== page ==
Buchanan’s “Natural and Artifactual Man” (1979) makes what can be read as a similar point. His concluding sentence, “man wants liberty to become the man he wants to become” can be read as a paean to the importance of self-direction as an aspirational norm.
Nevertheless, the structure of the argument is somewhat different. Buchanan lauds man’s capacity to choose his own goals, rather than choosing within the context of those goals. This, it might seem, is what I have argued exposes man to time-inconsistency problems and anomie.
Buchanan relates the lecture to his previous work on constitutional choice by likening the ‘artifactual’ act of choosing one’s own goals (as opposed to making choices consistent with given goals) to writing a personal constitution – i.e. writing the rules of the game, as opposed to playing the game. There is a close analogy between knowledge and choice here. As Popper (1979) notes, “Knowledge never begins from nothing, but always from some background knowledge—knowledge which at the moment is taken for granted—together with some difficulties, some problems.” In other words, we can question any particular piece of knowledge only from the perspective of some other knowledge which we take for granted. This cannot, of course, go on ad infinitum: Hayek’s (1952) point that the mind can never explain itself is due to the fact that, at some level, we will not be able to articulate the knowledge upon which we stand in order to question it.
Much the same is true of choice: we always choose within some framework of norms which we must take as given. If we step back and make those norms themselves objects of choice, we make that choice within still another set of norms which we hold as given. There is no terminus from which we can ultimately choose all our norms, as a metaphysical notion of free will might imply. The number of steps back we can take is limited by the articulability of the norms within which we choose: at some level (and this, perhaps, is the point of Stigler & Becker , which Buchanan criticizes), the norms within which we choose cannot be made objects of choice: they are too ineffable.
The distinction between playing a game and drafting the rules of the game takes account of one level of choice. The important point is that drafting the rules is itself a game that takes place within a further (possibly unarticulated or inarticulable) set of rules. The act of personal constitution-writing that he describes takes place within a given framework of aspirational norms. If we follow Buchanan in talking about discrete levels of choice, we may say his personal constitution is one level up. Man chooses who he wants to become only by taking the wider society’s aspirational norms as given. The problems described earlier come when man attempts to step back two levels up, and subject those aspirational norms themselves to conscious choice. What further norms does he rely on then?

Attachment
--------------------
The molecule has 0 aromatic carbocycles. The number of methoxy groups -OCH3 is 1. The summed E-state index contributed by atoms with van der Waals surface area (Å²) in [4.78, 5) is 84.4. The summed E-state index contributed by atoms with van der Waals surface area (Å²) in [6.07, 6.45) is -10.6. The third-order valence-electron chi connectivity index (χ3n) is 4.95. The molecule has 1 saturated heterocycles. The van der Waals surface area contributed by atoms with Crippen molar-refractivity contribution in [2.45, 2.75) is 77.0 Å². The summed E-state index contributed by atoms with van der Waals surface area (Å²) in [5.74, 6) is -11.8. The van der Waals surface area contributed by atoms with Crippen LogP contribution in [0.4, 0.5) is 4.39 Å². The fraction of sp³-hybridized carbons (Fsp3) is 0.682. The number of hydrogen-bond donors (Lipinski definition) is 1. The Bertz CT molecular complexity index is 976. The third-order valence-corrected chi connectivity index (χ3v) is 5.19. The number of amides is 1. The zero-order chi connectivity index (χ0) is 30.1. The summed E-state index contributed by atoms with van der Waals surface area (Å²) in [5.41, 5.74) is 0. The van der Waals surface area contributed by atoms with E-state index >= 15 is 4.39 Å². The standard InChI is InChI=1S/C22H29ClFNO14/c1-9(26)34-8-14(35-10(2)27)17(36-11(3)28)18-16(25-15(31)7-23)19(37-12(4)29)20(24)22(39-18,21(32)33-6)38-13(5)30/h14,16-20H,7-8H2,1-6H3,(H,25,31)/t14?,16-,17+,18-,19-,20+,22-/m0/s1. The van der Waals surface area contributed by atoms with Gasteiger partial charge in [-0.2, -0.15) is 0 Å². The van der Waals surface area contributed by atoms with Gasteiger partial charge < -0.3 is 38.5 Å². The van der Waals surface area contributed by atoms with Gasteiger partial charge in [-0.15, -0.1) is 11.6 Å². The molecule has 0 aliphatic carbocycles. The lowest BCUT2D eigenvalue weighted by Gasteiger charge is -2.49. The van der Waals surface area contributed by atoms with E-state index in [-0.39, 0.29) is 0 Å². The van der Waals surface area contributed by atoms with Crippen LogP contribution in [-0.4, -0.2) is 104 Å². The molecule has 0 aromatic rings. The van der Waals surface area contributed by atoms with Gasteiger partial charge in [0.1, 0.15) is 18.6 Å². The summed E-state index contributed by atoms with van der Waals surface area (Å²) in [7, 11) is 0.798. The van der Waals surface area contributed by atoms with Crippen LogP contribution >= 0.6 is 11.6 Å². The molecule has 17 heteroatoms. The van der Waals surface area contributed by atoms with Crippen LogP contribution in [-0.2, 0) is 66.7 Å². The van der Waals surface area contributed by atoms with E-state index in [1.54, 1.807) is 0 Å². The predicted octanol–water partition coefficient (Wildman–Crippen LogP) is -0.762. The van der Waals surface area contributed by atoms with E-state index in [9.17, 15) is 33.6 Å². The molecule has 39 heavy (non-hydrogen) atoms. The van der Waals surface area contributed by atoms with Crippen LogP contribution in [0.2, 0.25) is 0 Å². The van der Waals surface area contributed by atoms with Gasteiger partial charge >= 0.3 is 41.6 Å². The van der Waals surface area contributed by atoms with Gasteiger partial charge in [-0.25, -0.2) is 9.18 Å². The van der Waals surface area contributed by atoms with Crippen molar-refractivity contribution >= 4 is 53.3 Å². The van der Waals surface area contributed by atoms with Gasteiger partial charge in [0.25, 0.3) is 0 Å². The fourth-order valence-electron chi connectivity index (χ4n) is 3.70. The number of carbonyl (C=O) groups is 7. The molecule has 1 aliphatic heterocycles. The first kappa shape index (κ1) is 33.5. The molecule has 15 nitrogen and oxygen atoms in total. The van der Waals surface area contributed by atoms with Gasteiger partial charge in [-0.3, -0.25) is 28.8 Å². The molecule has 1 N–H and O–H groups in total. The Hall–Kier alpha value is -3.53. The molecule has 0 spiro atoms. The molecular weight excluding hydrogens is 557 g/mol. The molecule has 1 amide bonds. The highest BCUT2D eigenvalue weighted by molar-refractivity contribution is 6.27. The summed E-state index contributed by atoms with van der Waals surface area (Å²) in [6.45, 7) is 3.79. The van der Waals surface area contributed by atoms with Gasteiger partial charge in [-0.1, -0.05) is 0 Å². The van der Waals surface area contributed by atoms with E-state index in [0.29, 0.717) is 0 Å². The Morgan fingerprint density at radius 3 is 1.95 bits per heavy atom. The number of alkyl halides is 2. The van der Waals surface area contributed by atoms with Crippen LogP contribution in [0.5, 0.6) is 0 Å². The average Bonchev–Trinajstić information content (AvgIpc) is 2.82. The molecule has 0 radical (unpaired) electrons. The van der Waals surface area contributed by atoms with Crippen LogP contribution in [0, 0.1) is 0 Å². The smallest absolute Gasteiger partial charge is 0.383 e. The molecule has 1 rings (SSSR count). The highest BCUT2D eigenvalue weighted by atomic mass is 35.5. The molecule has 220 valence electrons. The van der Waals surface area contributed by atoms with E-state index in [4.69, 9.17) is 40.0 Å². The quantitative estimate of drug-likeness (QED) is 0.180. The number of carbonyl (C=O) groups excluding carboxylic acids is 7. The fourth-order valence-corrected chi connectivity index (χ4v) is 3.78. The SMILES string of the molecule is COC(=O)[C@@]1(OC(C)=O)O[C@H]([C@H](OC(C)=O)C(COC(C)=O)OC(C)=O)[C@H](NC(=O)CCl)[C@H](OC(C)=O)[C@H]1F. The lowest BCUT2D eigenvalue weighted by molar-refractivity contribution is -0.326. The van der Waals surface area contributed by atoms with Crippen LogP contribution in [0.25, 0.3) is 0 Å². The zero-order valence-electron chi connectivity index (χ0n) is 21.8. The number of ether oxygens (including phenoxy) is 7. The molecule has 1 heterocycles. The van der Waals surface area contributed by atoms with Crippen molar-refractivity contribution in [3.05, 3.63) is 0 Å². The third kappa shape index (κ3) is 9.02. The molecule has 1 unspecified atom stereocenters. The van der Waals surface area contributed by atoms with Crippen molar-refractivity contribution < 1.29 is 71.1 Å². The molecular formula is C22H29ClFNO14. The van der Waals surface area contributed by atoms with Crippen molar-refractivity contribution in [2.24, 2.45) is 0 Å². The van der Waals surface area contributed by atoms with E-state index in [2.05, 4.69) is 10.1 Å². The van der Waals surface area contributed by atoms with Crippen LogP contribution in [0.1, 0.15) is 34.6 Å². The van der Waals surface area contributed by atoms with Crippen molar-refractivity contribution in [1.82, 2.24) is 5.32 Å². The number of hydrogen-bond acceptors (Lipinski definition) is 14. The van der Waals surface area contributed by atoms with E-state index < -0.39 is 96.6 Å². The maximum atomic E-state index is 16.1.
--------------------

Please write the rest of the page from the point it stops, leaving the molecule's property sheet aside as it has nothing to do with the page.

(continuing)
The constitutional framework, Buchanan rightly notes, is less an analytical framework than an attitude. It is itself an aspirational norm; a deliberate choice to stop the regress at one level and take the norms further back for granted (and commits to doing this, perhaps, by denying their existence or importance). In an ontological sense, however, a strict division between the constitutional level and the level of ordinary action obscures the point by suggesting that choice in the former happens from a god’s-eye view, or perhaps from behind a “veil of ignorance”. This is why the problem of desiring to quit smoking is better expressed as a time-inconsistency problem than a constitutional decision. Man is not assuming a norm-free vantage point from which he can “choose who he wants to become”. All we need to say is that his long-term interests and his short-term interests are in conflict. His long-term interests, of course, are informed by these aspirational norms. He can make choices consistent with his long-term interests to constrain his short-term interests, but he can only do this by taking for granted a given set of aspirational norms – in this case good health or self-respect.
If this were not so, on what basis would he prefer non-smoking to smoking? On what basis would he prefer anything to anything else? This is precisely the danger of anomie in demanding rational justification too many levels back: these aspirational norms cannot be rationally justified because the norms upon which they are founded are unarticulated, and possibly inarticulable. If they are to be rejected on this basis, man has disavowed his power to aspire, and even to prefer.